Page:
After sharing their time and their spiritual beliefs with everyone in attendance, the volunteers then talk to as many local children as possible about committing their life to Jesus. At that point, the local pastors step in to record addresses and invite the children and their families to churches in the area.

Connecting with the Community

When the clinics conclude, the volunteers spend their afternoon working in local orphanages or participating in an activity called "Feeding Families." The coaches take $20 to the grocery store and have someone pick out different types of food purchased and put into a bag. The team then goes to a local poor neighborhood and hands out the food items to families.  According to McFarland, the experience is wonderful because $20 can feed one Dominican family for an entire week.

In addition to the daily routine activities, this year S.C.O.R.E. hosted a religious revival at a basketball arena in San Pedro. Former New York Yankees player Andy Pettitte was the main speaker for the event, and contemporary Christian singer/songwriter Jeremy Camp led the group of 3,000 people in singing worship songs.

According to McFarland, there are many rewarding aspects of his trip to the Dominican Republic.

"Seeing the smiles on the kids' faces when we roll up in our buses is big for me," he said. "Of course, seeing their hands come up [during the chapel times] and letting them know that right now, it's tough for them, but it doesn't have to be in eternity is a big thing too." In total, the volunteers were pleased to recount that, of the 8,000 children in attendance,  about 2,500 chose to make a spiritual commitment during the week.

The revival was a main event of this year's trip but was certainly not the only form of excitement they experienced. McFarland recalled a memorable occurrence from the trip when one day, he was coaching a group of pitchers in an open field. While he was speaking about the mechanics of baseball, the players were giggling. He was confused and wondered what was happening. His interpreter did not seem to be aware of the situation either.

"I turned around and there was a big bull behind me, about five feet away, just eating grass, and of course, I jumped," said McFarland. "In the field was an entire herd of cows that were meandering their way through the baseball clinic, which tends to create a difficult coaching situation when the players are distracted by wandering animals."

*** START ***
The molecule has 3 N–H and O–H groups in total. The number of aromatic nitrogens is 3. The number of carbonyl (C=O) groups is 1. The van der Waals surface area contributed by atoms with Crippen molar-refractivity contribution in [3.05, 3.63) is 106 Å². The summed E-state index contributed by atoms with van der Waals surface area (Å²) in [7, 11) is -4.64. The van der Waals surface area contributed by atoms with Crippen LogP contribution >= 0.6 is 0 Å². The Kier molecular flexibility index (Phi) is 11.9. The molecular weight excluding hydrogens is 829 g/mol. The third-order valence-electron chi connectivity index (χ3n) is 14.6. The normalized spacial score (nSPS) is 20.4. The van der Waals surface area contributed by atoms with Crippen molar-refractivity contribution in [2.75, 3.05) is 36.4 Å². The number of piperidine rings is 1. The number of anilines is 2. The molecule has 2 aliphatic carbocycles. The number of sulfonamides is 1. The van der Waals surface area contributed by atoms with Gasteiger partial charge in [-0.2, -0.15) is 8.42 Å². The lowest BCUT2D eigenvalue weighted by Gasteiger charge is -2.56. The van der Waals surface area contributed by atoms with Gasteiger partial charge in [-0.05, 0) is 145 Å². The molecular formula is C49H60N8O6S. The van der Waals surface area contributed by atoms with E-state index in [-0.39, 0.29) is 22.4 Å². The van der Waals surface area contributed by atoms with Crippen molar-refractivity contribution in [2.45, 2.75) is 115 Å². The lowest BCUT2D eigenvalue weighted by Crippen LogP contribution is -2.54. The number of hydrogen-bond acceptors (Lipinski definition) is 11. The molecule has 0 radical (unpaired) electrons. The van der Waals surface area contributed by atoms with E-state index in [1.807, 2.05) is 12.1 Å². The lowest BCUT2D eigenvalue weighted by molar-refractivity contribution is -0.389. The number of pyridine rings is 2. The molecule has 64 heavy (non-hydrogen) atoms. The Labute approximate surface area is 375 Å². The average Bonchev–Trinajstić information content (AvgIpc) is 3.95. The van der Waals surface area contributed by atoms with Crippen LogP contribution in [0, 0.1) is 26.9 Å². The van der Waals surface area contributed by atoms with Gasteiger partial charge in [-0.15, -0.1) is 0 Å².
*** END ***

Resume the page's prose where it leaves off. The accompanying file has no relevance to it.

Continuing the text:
A Ticket off the Island

For many of the players who attend the clinics, baseball is life. The educational system in the Dominican Republic is not strong, and children attend state-funded schools through middle school and then must have the means to attend private school thereafter. Children who cannot afford private schools spend their days outside playing baseball with milk carton gloves and tree branches for bats.

Recently, the major league teams from America have taken interest and invested in the Dominican Republic. Because the children have impressive raw talent and are passionate about the sport, major league teams have built complexes and employ a scout who lives on the island year-round to discover potential players.

"These kids come out of the womb throwing a baseball, and you just can't believe how talented they are at such a young age; that's all they do down there [play baseball], all day long. It's not like the kids up here who are in school and then play video games,' commented McFarland. "There, they just play."

If the children play well enough to catch the attention of major league scouts, they may be offered a position in the local baseball academies, where children are educated, fed and housed. Between 40 and 50 percent of the players have the opportunity to be signed to American minor league teams, which is their ticket off the island.

When players are taken to the United States to play professional baseball but return to the island unsuccessful, they are shunned by their families.

"There is a lot of pressure on the players from their families, but it's a way off the island and out of poverty," explained McFarland. Some players who return to the Dominican Republic after playing in America then transfer to play on the Caribbean League teams.

The Impact of Outreach

Other than the baseball clinic outreach, S.C.O.R.E. International sends college and high school teams to the Dominican Republic every year to play against the students at the academies. Through this sector of outreach, the organization and volunteers are still able to share their beliefs with the students, which is something  McFarland may consider investing his time in further in the future.

In past years, McFarland would travel with his son, Tyler, but now that he is a sophomore at JMU and on the baseball team, scheduling makes it difficult for athletes to take off an entire week of classes. However, McFarland is hoping that next year he will be able to take a contingent down to the Dominican Republic with him, as well as pastors and players from the Fellowship of Christian Athletes organization on campus.

"Being with that group of guys [in the Dominican Republic] who love the Lord and love baseball is a perfect combination for a guy like me," said McFarland.

For more information about SCORE International, visit the organization's website at http://www.scoreintl.org/#all. To read more about the November 2011 trip in the Inside Pitch magazine, visit http://insidepitchonline.com/component/content/article/37-showcase/119-score-trip.html.

The James Madison University baseball team will begin its season February 17 against Coastal Carolina. The first home game of the 2012 season is February 22 when the Dukes host Longwood University at 4 p.m.